Today is publication day for The Silvered Heart and I have a review for you! You may remember that just over half a year ago, I reviewed The Crimson Ribbon by Katherine Clements and I’ve been impatiently waiting for a new book basically since that review went live. Of course, when I heard about her new book, The Silvered Heart*, I couldn’t wait to get my hands on it and was luckily sent a copy for review.
The legendary figure of Kate Ferrars, the infamous highwaywoman, is brought gloriously to life in this gripping tale of infatuation, betrayal and survival.
1648: Civil war is devastating England. The privileged world Katherine Ferrars knows is crumbling under Cromwell’s army, and as an orphaned heiress, she has no choice but to do her duty and marry for the sake of family.But as her marriage turns into a prison, and her fortune is decimated by the war, Kate becomes increasingly desperate. So when she meets the enigmatic Ralph Chaplin, she seizes the chance he offers. Their plan is daring and brutal, but it’s an escape from poverty and the shackles of convention. They both know if they’re caught, there’s only one way it can end…
I’m going to start by saying that my history knowledge is murky at best. School didn’t teach me history in order so it took me way too long to realise this started just two years after The Crimson Ribbon did, although continues on much longer- from 1648 to 1660. The contrast between the two books and the experiences of the two protagonists is incredible and I’d recommend both books for a interesting juxtaposition of the time.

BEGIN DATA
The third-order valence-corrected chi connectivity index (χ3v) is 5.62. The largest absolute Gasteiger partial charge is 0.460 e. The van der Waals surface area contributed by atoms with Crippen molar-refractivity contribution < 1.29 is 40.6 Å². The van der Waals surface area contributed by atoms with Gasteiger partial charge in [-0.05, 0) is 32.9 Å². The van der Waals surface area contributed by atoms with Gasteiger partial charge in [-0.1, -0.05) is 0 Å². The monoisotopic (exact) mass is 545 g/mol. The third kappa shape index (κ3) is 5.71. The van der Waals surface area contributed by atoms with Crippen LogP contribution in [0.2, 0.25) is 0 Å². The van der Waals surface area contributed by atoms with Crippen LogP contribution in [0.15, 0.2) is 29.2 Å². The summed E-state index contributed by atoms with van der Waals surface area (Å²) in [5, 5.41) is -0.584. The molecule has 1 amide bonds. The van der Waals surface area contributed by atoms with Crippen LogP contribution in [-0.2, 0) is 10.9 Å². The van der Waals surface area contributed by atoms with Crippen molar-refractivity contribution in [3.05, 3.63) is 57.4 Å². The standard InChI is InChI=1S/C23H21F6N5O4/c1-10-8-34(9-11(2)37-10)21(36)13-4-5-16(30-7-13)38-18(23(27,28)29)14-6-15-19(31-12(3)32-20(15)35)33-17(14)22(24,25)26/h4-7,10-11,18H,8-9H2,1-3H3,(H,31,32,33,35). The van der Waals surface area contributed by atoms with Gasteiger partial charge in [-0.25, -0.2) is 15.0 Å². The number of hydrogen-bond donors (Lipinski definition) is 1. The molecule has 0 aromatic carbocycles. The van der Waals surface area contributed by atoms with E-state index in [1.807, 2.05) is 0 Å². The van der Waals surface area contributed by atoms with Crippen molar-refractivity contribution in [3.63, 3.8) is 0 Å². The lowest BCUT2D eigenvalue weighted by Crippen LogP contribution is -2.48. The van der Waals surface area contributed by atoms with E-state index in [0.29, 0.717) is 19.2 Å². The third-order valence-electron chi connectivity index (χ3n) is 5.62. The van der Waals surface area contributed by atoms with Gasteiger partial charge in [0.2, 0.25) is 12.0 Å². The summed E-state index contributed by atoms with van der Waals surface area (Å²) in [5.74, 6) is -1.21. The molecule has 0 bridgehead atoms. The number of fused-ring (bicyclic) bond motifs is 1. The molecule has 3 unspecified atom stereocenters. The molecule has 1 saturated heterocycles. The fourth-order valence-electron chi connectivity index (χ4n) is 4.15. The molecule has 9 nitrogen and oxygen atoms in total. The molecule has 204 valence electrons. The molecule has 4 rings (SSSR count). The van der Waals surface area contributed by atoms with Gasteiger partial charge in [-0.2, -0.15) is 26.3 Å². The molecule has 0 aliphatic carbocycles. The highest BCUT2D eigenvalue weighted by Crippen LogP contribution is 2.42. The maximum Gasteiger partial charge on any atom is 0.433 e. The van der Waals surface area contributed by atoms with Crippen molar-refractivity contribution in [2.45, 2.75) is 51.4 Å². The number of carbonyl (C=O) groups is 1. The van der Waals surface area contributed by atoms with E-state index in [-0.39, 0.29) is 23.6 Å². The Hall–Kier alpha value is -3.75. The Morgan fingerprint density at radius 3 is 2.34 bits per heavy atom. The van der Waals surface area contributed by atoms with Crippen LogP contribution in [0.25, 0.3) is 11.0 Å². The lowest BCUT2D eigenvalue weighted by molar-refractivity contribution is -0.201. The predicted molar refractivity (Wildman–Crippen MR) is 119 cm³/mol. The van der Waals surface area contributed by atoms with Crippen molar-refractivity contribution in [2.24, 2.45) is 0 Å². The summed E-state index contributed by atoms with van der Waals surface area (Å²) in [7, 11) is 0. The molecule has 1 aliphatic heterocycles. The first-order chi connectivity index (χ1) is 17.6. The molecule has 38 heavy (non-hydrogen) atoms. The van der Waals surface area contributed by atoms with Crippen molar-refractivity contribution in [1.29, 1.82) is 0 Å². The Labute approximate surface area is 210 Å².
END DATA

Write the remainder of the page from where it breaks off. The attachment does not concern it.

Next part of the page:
This book definitely didn’t grip me immediately the way The Crimson Ribbon did, it took longer to get it’s claws in but once they were in- they were in. Katherine Clements writing is the kind of writing that gets under your skin, the first person narrative meant the feelings of the character became my own to the point of being furious, hurt, jealous and devastated to a really unnerving degree.
If you’ve read my blog for a while, you know I love a good female character. And Katherine Clements has created just that in Katherine Ferrars. She’s an aristocrat, she wants to stay that way and the Civil war is preventing that. She wants her home, an understandable urge, but she is married to a man who is a bit of a loser. She has to step up beyond what she thought possible to keep the family and his house afloat- becoming the highwaywoman, a criminal, and finding allies in the most unusual places. This book shows a side of the Civil War that I’ve never really thought about before and makes a character that isn’t hugely relatable- an heiress who believes her family name gives her a right to wealth- relatable.
440 pages of fantastic twists and turns, emotional writing, and an ending that’ll stick with you for long after you close the book. The twelve year span gives such a length to this story, that you can see how this was not a quick problem/solution but a struggle that lasted over a decade.
“In a war where both sides claim to fight for God, it is no longer a matter of right or wrong- it’s a question of which side is most determined.”